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U.S. Army Pvt. 1st Class Justin Vandersanden and Staff Sgt. Waylon Coats, snipers, from 1st Battalion, 504th Parachute Infantry Regiment, 1st Advise and Assist Brigade, 82nd Airborne Division provides added security for a combined U.S. Iraqi medical engagement, in Kubaysah, Iraq, June 6, 2010. The rifle is an M110 Semi-Automatic Sniper System. (U.S. Army photo by Sgt. Michael J. MacLeod/Released)

The Marine Corps is rolling out a new, semi-automatic sniper rifle to scout sniper platoons, but holding fire for now on fielding a long-range precision rifle designed to drop targets at 1,500 meters.

The service recently began equipping scout snipers with the M110 Semi-Automatic Sniper System. Made by Knight’s Armament Company in Titusville, Fla., the rifle allows shooters to rapidly engage targets out to 800 meters with match-grade 7.62mm ammunition, especially in scenarios requiring multiple follow-up shots.

A handful of Marines have used similar weapons downrange before, but the M110 did not receive full fielding approval until the fall, according to an internal memo obtained by Marine Corps Times. It will be fielded to augment the bolt-action 7.62mm M40A5 sniper rifle already in use, and replace two other semi-automatic 7.62mm weapons — the M39 enhanced marksman rifle and the Mark 11 Mod 1 sniper rifle — said Jim Katzaman, a spokesman at Marine Corps Systems Command, out of Quantico, Va.

Marine officials declined to provide more details about the fielding plans, but the memo said fielding will occur in two phases. Deploying units and schools teaching scout sniper and designated marksman skills were scheduled to begin receiving M110s in January, with fielding continuing through the fall. The second phase calls for filling additional requirements in deploying units and replacing the M39 rifle on a one-for-one basis beginning next fall.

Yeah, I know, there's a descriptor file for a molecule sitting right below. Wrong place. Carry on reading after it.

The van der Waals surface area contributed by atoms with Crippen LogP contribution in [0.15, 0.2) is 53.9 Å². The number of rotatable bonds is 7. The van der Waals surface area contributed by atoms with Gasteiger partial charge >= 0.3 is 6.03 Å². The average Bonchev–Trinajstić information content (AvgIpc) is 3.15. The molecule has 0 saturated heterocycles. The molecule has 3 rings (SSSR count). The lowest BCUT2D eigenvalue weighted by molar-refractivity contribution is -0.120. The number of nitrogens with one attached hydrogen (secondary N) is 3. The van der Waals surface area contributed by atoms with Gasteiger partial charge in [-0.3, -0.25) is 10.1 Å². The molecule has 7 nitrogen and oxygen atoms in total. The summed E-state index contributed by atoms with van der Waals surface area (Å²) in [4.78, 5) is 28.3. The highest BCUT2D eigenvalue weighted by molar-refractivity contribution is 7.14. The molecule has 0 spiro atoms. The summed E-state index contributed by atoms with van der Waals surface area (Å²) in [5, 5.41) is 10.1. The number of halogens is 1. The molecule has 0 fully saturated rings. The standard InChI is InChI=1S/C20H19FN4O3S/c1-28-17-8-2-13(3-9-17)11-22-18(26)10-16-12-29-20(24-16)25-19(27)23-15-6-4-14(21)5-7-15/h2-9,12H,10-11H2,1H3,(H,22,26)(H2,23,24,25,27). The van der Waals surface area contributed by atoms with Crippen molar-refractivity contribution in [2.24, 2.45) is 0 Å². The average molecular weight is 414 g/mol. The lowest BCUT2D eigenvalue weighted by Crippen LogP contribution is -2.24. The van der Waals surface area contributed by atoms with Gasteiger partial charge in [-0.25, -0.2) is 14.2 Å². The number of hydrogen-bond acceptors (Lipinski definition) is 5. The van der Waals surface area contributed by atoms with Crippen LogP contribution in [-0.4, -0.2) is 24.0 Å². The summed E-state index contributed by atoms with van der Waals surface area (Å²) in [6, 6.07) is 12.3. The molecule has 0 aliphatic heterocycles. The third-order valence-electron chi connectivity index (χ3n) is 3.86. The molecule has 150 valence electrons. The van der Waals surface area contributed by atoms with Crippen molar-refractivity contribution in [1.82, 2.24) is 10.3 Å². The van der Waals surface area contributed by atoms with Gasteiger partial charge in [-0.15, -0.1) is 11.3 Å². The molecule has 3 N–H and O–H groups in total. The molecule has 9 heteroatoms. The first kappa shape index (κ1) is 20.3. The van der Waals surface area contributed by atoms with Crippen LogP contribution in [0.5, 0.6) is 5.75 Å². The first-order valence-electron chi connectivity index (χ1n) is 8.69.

The Corps exercised an option on an existing Army contract for the M110 in June, buying 803 for $8.3 million, said retired Lt. Col. David Lutz, vice president for military operations at Knight’s. Scout sniper teams likely will carry both the M40A5 and the M110 on many missions, he said. More weapons could be purchased as the Corps completes fielding.

“It’s probably a toss-up whether they’ll go out with the M40 or the M110 as the primary weapon,” Lutz said. “I think it’ll depend on what they’re facing on a given day. If it’s a one-shot, one-kill scenario, then it’ll probably still be the M40 getting primary use.”

Source: Dan Lamonthe for Marine Corps Times.

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